As Sregurupriya illustrated in her post, Supreme Court decisions have repeatedly told trial courts to not use the Section 313 Cr.P.C. statement to fill gaps in the prosecution case, nor to draw adverse inferences against the defendant based on answers in that statement. What does that tell us? It shows that despite persistent reminders from the highest Court, trial court judges can't help but act like human beings: It's only natural to expect an innocent person to explain away circumstances and those guilty to remain quiet. Which is why scholars have also persistently reminded us that the entire idea of a right to silence is counterintuitive to most people. To put it bluntly, you can't tell judges that they can make defendants answer their questions and then expect the same judges to be selective in their appreciation of the responses. Section 313 Cr.P.C., thus, will always hinder the right to silence, if not in law then in practice. Maybe it's time to reconsider its utility.
Whither the Right to Silence?
News reported that India's Central Bureau of Investigation [CBI], the premier investigating agency [recently discussed here], successfully petitioned the trial court to extend the pretrial custodial remand of Christian Michel - at the centre of a big financial conspiracy case. The reason? Because of his "non-cooperation" and his "evasive answers" in the interrogation. For those unfamiliar with the Indian criminal process, it might take two seconds to digest this: in a system purportedly conferring a constitutional right to silence, how can pretrial custody be extended for "non-cooperation" with police investigations? And yet, that is the reality, common for defendants across the spectrum.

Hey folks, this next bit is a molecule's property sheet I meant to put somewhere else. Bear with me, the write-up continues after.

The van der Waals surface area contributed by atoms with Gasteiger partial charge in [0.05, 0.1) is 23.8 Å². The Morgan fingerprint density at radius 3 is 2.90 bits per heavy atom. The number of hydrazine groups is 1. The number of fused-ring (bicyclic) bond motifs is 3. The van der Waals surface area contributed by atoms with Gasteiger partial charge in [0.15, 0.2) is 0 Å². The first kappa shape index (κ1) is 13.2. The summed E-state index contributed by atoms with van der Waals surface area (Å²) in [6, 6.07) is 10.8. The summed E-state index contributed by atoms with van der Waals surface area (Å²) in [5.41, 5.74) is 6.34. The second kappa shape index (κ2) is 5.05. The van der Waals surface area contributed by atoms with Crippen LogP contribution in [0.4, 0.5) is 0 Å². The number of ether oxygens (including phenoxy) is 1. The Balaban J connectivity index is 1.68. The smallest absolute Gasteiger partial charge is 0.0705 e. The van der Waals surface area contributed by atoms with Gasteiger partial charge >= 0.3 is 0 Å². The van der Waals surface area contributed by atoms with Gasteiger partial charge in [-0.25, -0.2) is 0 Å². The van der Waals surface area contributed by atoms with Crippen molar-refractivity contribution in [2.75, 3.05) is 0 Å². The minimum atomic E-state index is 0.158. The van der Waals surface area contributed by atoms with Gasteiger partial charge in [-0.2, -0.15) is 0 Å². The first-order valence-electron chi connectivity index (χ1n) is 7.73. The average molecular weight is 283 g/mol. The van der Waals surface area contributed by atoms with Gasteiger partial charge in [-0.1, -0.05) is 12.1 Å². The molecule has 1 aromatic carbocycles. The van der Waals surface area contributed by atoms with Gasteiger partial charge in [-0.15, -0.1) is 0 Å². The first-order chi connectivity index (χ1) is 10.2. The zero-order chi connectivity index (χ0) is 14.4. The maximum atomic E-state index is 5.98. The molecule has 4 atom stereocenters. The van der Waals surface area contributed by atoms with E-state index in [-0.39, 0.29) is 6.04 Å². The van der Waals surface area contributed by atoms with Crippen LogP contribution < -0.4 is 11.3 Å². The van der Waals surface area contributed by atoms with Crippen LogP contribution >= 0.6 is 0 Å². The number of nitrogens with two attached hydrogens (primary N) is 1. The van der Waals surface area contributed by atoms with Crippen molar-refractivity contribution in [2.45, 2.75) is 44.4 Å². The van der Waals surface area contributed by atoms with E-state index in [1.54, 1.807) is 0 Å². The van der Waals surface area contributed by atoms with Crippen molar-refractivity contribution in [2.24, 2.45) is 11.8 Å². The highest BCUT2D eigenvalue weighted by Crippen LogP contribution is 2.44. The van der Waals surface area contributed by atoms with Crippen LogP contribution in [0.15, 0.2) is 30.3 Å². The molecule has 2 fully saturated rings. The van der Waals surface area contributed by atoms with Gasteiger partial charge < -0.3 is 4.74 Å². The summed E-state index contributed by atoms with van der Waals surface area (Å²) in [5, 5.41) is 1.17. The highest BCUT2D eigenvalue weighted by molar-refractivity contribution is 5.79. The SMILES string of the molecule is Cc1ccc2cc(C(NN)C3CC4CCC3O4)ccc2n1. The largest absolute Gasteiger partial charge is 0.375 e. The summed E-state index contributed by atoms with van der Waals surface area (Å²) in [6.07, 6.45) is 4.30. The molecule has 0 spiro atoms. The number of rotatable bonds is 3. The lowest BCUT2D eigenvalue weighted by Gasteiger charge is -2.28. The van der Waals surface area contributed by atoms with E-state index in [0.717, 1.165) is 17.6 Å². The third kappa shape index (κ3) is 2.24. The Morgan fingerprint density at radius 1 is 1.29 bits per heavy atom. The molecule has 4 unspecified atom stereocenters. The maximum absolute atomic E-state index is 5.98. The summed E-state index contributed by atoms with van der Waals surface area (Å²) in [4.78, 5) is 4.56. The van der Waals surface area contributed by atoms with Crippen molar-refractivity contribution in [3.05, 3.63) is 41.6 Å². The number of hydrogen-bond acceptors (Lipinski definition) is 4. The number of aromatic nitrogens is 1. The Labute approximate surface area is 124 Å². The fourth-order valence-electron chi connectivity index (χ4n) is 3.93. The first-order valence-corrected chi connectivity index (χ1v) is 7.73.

Having experienced this reality first-hand for some time now, the decision in Prahlad did not come as a surprise to me. Even on the matter of judicial policy and precedent, Prahlad is only the newest page in a long, long chapter of Supreme Court decisions that have positively denuded the right to silence of any substance. Allow me to demonstrate this with a simple example. Imagine that the Delhi Police lodge a First Information Report alleging that Person X stole a car, thus committed theft and arrest her. Also imagine that a Customs Officer arrests Person Y on allegations of smuggling gold into India. Today, Person Y will have no right to silence till the start of trial. Replace the customs offence with any offence which is not investigated by the police and you get the same result, despite being arrested. Why? Because of the Supreme Court's consistent position to require a "formal" accusation, the absence of which is sufficient to ignore all substance — a position that I have strongly criticised earlier [see here, here, and here].
If the stakeholders in the Indian criminal process really do wish to honour the right to silence, then a lot of the existing law must be reconsidered. Section 313 and statements at trial will come much later in that process, which first requires taking a long hard look at how investigations are conducted. This is not something radical — India has been crying out for "scientific" investigations since the mid-1950s. But with each passing year, as decisions like Prahlad are rendered which further diminish the scope of a right to silence, the guarantee of Article 20(3) might well be rendered an ignoble epitaph for our transformative Constitution itself.